This was a stupid take even then.

Performance in Visual Studio has become such a problem that I've renounced it entirely in favor of Rider.

This is where I am, too - long time .NET dev, have gotten increasingly frustrated with Visual Studio's awful performance, especially with ReSharper. I've tried taking that out given VS has a bunch of that stuff built in, but working without R# completions feels like trying to work with one arm tied behind my back.

Between that and my preference for Macs for my personal laptops -- and I've been very excited at how good .NET Core has gotten on non-Windows platforms -- as well as a ~3 year sojourn working with Java 8/11 in IntelliJ, I've gotten very comfortable working with JetBrains IDEs and generally prefer them when I have the option. Structure View is great, the search is nice and snappy.

The only thing that frustrates me with Rider is I don't think you can apply fixes from Roslyn analyzers at the file/project/solution level like you can in VS. We enforce our team's coding standards using those, so it's a minor pain point, but not enough to get me to stop using Rider given how much faster it is.

Having worked mostly on solutions with at least one Web project in the mix, it's even worse. I absolutely love VS Code, but VS itself is a beast that I just avoid opening if I can at all avoid it.

VS Code isn't quite as good on C# projects, I will admit, but still so much better (less blocking) in general.

Not familiar with Rider though.

So basically, if you need more than 4G it's your problem cause you're doing it wrong.

What a horrible thing to say to your customers.

I think that’s an incorrect restatement of his view. I think what he is saying is that if Visual Studio is using too much memory then the problem is with visual studio and that it makes much more sense for the VS team to spend time and energy on retooling algorithms and data structures used in VS code to use up less memory than spending that time converting it to 64 bit.

the example in the 2022 announcement was a project with "1,600 projects and ~300k files", which maxes out at around 5GB. How many users actually experience this?

Sadly me and many others in large corporate environments. Not quite that bad but still pretty bad.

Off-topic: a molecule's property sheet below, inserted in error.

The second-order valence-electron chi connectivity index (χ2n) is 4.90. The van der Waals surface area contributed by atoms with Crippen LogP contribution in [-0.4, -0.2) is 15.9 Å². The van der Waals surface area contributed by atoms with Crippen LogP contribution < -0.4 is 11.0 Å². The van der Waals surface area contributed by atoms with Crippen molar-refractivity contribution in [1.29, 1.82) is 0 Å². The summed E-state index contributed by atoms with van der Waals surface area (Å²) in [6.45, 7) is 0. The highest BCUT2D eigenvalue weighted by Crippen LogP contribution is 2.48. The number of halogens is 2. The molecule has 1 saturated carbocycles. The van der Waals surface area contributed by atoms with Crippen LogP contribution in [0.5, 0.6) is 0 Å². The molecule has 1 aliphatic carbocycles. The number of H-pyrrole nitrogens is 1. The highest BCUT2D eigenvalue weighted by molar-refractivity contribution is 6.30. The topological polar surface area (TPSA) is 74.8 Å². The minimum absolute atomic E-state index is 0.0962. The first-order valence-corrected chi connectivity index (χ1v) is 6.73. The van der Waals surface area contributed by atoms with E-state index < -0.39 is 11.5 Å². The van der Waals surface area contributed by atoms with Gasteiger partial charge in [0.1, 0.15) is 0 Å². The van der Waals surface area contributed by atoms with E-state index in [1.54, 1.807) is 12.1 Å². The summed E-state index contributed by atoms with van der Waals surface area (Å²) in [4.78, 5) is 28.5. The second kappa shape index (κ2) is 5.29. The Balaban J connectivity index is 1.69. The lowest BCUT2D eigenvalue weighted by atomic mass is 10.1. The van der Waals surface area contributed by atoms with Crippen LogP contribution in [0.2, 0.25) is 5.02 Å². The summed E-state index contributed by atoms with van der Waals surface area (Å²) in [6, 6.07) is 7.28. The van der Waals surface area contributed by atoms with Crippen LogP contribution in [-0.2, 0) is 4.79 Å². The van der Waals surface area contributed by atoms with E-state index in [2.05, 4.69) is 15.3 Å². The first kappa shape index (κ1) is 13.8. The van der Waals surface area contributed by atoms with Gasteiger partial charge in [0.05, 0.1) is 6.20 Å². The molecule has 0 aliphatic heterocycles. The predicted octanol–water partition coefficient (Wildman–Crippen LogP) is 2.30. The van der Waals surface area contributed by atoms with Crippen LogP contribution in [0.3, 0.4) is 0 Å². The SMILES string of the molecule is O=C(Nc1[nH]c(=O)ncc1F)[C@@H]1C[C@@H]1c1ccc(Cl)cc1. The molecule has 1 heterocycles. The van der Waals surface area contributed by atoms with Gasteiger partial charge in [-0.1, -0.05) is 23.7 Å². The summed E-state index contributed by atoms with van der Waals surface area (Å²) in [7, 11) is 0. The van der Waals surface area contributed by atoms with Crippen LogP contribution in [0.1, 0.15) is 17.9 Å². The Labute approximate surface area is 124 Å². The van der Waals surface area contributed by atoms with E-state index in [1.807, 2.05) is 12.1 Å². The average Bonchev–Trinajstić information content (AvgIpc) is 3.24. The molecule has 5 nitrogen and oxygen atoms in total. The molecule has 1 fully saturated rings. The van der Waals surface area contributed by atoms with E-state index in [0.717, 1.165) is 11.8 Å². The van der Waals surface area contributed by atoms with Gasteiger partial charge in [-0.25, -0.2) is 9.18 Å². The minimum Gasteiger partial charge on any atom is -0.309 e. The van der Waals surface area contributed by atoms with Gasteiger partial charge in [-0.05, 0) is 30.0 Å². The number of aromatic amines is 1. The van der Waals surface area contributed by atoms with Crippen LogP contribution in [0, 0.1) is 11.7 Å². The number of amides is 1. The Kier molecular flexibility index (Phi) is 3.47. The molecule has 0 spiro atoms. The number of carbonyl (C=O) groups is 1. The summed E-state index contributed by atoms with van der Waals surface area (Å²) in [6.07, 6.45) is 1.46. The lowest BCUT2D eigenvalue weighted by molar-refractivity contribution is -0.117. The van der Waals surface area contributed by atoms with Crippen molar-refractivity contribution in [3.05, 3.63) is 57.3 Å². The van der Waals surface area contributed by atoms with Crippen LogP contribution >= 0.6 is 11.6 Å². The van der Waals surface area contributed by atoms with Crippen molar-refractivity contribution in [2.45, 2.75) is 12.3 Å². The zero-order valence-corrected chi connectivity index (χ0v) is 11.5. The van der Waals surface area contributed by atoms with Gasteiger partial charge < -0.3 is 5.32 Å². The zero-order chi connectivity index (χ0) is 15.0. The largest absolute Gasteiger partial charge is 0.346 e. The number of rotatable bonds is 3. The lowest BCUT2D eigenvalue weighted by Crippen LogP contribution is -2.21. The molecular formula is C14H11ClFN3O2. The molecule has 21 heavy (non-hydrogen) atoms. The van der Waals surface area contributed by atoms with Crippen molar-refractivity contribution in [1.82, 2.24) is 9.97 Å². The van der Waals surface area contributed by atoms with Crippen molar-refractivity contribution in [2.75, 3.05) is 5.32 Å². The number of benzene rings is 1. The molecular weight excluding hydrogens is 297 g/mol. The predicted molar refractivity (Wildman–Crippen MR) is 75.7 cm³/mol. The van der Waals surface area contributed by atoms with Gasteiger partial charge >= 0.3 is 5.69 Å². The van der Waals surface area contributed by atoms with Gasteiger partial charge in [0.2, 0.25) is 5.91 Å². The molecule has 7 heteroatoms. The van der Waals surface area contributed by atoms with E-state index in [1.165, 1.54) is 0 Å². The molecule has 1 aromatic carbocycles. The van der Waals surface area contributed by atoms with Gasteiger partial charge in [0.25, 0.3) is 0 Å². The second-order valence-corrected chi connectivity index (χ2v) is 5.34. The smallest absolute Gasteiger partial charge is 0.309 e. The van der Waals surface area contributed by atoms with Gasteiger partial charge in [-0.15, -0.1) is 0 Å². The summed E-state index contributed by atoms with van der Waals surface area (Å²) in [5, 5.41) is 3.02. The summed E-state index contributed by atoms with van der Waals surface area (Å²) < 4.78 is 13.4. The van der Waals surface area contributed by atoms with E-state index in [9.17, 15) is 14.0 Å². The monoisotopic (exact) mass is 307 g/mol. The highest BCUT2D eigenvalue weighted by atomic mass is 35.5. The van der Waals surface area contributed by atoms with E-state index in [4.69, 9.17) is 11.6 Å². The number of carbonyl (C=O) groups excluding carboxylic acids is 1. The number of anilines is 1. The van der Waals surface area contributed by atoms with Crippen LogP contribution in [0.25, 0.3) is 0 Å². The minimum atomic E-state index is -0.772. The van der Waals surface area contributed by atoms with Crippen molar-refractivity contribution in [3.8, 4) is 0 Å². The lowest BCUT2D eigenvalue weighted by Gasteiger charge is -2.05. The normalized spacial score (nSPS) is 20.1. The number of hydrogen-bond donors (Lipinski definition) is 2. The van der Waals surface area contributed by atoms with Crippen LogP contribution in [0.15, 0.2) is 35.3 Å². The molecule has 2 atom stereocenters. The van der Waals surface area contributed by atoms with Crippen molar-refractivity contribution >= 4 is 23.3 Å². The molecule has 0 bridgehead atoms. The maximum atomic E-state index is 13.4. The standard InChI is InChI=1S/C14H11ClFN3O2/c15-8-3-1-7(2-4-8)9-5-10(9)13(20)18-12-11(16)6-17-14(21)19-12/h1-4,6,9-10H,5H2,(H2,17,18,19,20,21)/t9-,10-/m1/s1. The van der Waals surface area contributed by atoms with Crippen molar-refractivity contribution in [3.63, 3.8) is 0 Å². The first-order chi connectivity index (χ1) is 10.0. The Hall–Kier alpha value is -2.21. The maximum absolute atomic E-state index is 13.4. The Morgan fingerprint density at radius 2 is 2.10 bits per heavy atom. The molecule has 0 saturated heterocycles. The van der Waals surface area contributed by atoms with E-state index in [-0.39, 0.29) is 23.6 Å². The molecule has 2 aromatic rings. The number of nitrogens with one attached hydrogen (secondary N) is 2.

My advice to people is to consolidate projects wherever possible, although you wouldn't know it seeing some project layouts you can still have separate namespaces and folders inside projects. I think many do this in the hope it will help build times but it does the opposite, msbuild is the slow part and csc (the c# compiler) is lightning fast, so make it do the heavy lifting.

Yeah, if your projects are so tightly coupled that you have to work on them in the same Solution, then you may as well Join them most of the time.

Another bit, I would generally have the Interfaces project include the client... so one DLL for other solutions to import from, and it doesn't really add much of anything to the Server implementation. That's just one example.

Another is separating API controllers, DAL, BLL into separate Projects... there's rarely a practical reason for this, and in practice just adds indirection and complexity for very little real world value. But hey, "Enterprise" patterns and all.

To the downvoters, what is your issue with this statement?

When it uses even 3GB (open a 100 project sln) it’s excruciatingly slow as it is. It’s also already not limited to 4GB because it consists of multiple processes. I can’t see how being able to use 10GB or 20GB in the main process will help.

64 bit is an improvement IMO. If the main process has more memory to work with, then it’s easier to keep things in memory and in a single process where you don’t have to incur IPC overheads.

As mentioned elsewhere, the switch does increase pointer sizes, but I’d be very surprised if that is significant compared to the amount of memory used by strings and other data.

My point is: this no one can live with being near the memory limit in VS as it is. If you have an OOM you already waited for hours each day with the program “not responding”. I’m not saying it’s a net negative e.g due to pointer sizes (it’s very rarely the case in my experience perhaps since the x64 JIT is better than x86 so x64 is usually better or equal despite more memory use) but it also not an obvious positive and the effort must be nontrivial and should perhaps have been spent at fixing some fundamental perf issues.